A leaf in the color change process, demonstrating how the appearance many plants can vary seasonally.

Additionally, it goes without saying that plants change with the seasons, so depending on the time of year you will have different things to expect. At pretty much any point in time, there will be something in a visually interesting stage of its cycle. In the indoor exhibits, things are much more consistent, but they still can vary, not to mention plants are often replaced. This way, you never run out of photos to take.

The one drawback is that admission isn’t free. If you plan on being a frequent visitor, you may benefit from purchasing a membership, which will give free admission for at least one person, along with other awards that vary depending on the level. If you’re interested in that, you can find details on their website.

For if you live nearby and don’t want to pay, there are plenty of plants on its outside, and the neighborhood it is set in offers some photography opportunities, and it’s right next to the free Tower Grove Park, which’s photo opportunities are a review of their own.

As for the actual parks, there are a lot of things to go over, as it contains a lot of different exhibits. It starts with the visitor center, which does sometimes have special exhibits in it. You then walk out into the park in front of a large fountain that operates seasonally. From that point, you have two ways you could go- right, towards the well-known Climatron, or left, towards the rose garden. The path is essentially a loop, so it doesn’t matter which way you start, but I prefer to go straight to the Climatron.

Natalie O’Dell
A photo taken in the wildflower garden. Notice the complementary dominant colors and how the sunlight adds to the feel of the photo.

If you choose to go towards the Climatron like I do, you follow a path that will eventually lead you there. As you would expect, it is bordered with flower beds that are worthy of photography. These plants tend to vary seasonally. Then, you arrive to the Temperate House, which is attached to the Climatron. On the outside of it, there’s a large wildflower garden, and it is absolutely beautiful. In my opinion, it offers opportunities even better than the Climatron, as it offers natural light. One day I went when it was sunny, and I was quite happy with the way that sunlight affected my results. I think it helps with the feeling of the photos. Definitely don’t skip this part.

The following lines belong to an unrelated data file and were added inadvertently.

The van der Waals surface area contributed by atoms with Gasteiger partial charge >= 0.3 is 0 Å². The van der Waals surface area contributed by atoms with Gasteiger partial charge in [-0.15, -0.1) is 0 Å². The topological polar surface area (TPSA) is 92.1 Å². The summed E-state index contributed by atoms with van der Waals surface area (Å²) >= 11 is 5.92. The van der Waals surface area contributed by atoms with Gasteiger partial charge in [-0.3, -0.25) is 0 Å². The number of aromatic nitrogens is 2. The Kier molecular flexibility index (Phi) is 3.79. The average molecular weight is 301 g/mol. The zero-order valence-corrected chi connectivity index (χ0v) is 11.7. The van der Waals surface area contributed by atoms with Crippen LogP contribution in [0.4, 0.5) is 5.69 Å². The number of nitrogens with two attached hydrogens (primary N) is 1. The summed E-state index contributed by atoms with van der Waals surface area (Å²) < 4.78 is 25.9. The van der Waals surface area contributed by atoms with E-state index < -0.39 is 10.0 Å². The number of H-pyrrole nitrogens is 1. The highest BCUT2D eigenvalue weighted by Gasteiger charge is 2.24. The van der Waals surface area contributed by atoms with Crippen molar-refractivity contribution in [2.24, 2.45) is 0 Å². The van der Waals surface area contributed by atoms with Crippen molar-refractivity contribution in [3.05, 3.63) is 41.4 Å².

Once you get to the Climatron, in front of the door there are some ponds filled with various lily pad species, some of them very large and impressive. There are also some colorful, abstract glass sculptures made by glass sculptor Dale Chihuly leftover from 2007 when they displayed a surplus of his work in a park-wide exhibit. Several other Chihuly sculptures are scattered throughout the park, including one in the Visitor Center. I think they are gorgeous and can make for awesome photos with the way that they reflect on the water they float in. Keep in mind that they are brought inside for the winter to keep them from breaking. Definitely pay attention to the reflections in these ponds and think about how you can use them in your photo.

The actual Climatron is a large dome with a rainforest habitat, displaying an ecosystem of jungle-dwelling plants of all sizes, and even a few animals. It is complete with waterfalls and small pools. It is extremely impressive and offers a great deal of photo opportunities. I will warn you that the light is pretty low in some spots, so I’d recommend using a low-aperture lens. Tripods and monopods are prohibited in buildings, so getting stability will be difficult.  Fortunately though, there’s nothing too intense, and even if you can’t take photos in the darker spots there will be areas where you will to make up for it.

Natalie O’Dell
A hanging plant in the Climatron. Notice how the circular shapes scattered on the plant and how they add appeal to the photo. Things like that are one of the reasons why plants are such great subjects.

At the end of the Climatron, there are some geckos. Given that they are small, and are situated a couple feet away from the path, you will need a decent zoom to photograph one. Additionally, mice are attracted to that spot, likely because of the gecko food, and and you can take advantage of that too, although it is pretty difficult to photograph the mice because this area is pretty dark and the mice are quick to react to movement. The geckos tend to be pretty stationary, so you have a much better chance with them.